But what if you own an agricultural products business and you’re stuck in your office every day? How about a once a week or once a month video out in the garden with a gardening table and show people how to prune, how to fertilize, how to protect against insects, how to protect against cold and frost, how to make a little greenhouse cover… You name it. Get known, get people to like you and connect with you emotionally.

One local business I know of has an “all you can eat spaghetti dinner” every single year, and the proceeds to go support a local charity – whether it be homeless children, battered women, a cancer institute – it’s always something important and helpful and it makes a person feel good about that business, and when comparing two places that are roughly equal as far as Italian restaurants go – his restaurant wins because it’s “the right thing to do”. But he goes one further. He has a local cooking show deal going with the county television station. He cooks, it goes out to thousands of homes on cable, and it’s available on Youtube as well. The business also has built a huge social media following on Facebook due to the love in the community, and after the business caught fire and burned to the ground, the community all stood behind him with their support, and continues to do so as he focuses on catering until the business reopens in February of 2015.

So you see – whether amateur or more professional doesn’t really matter. What matters is doing something. So if you’re the one with the agricultural business, then go to the plant show and get a tent, arrange for some chairs, and prepare for a topic of discussion and questions and answers afterwards.

On a hot day (or cool) a welcoming seat and hearing an expert speaker is always fun – and have someone film it while you wear a small mic, then talk to them afterwards, meet and greet, and hand out your brochures and cards to those who ask. Now you’ve got your own “expert video” proof to add to your marketing tools, something else you can have on your site to help build you trust.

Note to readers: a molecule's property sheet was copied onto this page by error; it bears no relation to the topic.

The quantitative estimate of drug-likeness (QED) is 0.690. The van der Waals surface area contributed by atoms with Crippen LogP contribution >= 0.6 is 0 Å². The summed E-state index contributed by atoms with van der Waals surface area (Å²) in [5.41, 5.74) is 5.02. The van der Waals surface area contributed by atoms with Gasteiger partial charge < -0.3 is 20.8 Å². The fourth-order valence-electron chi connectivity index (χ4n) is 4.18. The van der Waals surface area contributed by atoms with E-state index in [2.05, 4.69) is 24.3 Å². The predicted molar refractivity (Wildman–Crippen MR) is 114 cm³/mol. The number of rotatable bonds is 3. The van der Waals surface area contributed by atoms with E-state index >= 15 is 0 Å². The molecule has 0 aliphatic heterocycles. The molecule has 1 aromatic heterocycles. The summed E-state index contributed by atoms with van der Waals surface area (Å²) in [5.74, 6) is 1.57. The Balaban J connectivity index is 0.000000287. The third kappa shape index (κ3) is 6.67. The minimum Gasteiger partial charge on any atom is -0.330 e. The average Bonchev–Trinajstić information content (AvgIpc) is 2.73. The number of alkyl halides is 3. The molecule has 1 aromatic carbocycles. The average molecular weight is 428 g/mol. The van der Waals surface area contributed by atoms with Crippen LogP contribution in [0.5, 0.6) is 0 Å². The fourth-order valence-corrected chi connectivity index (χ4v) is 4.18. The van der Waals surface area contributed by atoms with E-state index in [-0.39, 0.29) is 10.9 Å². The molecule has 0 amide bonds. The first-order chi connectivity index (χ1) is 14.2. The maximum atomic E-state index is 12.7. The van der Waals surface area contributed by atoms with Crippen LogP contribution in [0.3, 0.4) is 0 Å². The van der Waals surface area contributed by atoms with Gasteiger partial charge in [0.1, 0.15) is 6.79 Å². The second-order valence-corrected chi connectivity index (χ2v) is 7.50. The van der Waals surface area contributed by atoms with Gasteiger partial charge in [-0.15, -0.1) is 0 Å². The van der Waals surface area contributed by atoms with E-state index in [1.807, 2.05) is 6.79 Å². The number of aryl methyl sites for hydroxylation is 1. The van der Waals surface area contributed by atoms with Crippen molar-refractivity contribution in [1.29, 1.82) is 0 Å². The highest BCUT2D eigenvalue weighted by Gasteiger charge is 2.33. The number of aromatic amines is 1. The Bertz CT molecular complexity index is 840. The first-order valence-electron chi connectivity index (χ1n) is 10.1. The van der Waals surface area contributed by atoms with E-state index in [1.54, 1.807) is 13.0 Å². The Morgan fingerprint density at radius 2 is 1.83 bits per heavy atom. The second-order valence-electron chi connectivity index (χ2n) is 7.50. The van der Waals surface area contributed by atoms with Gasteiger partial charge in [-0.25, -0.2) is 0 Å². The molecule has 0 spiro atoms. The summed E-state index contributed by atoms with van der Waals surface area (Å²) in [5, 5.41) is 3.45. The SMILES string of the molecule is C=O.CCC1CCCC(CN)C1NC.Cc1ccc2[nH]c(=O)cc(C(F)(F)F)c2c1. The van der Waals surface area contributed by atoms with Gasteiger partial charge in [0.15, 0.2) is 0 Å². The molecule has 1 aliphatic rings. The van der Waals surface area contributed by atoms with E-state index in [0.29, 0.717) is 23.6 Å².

When I was a Senior Instructor at a local Computer Club several years ago when I had more time for such things I couldn’t believe how many members approached me after each class to ask me questions and talk to me, who wanted my card, and who became long term clients – even to this day. Good will and getting out there goes a long way. Building a brand requires going to social events and getting involved. Remember back in college when Budweiser and Coca Cola used to show up on campus and sponsor special events? They reached out to the young with fun events, games and things to do not to sell beer or soda, but to connect and market their brand. So get involved in the community in any way you can, wherever you can, as often as you can, in good and positive ways.

If you’re not a marketer and don’t have a marketer or a brand – that advice will take you a long way.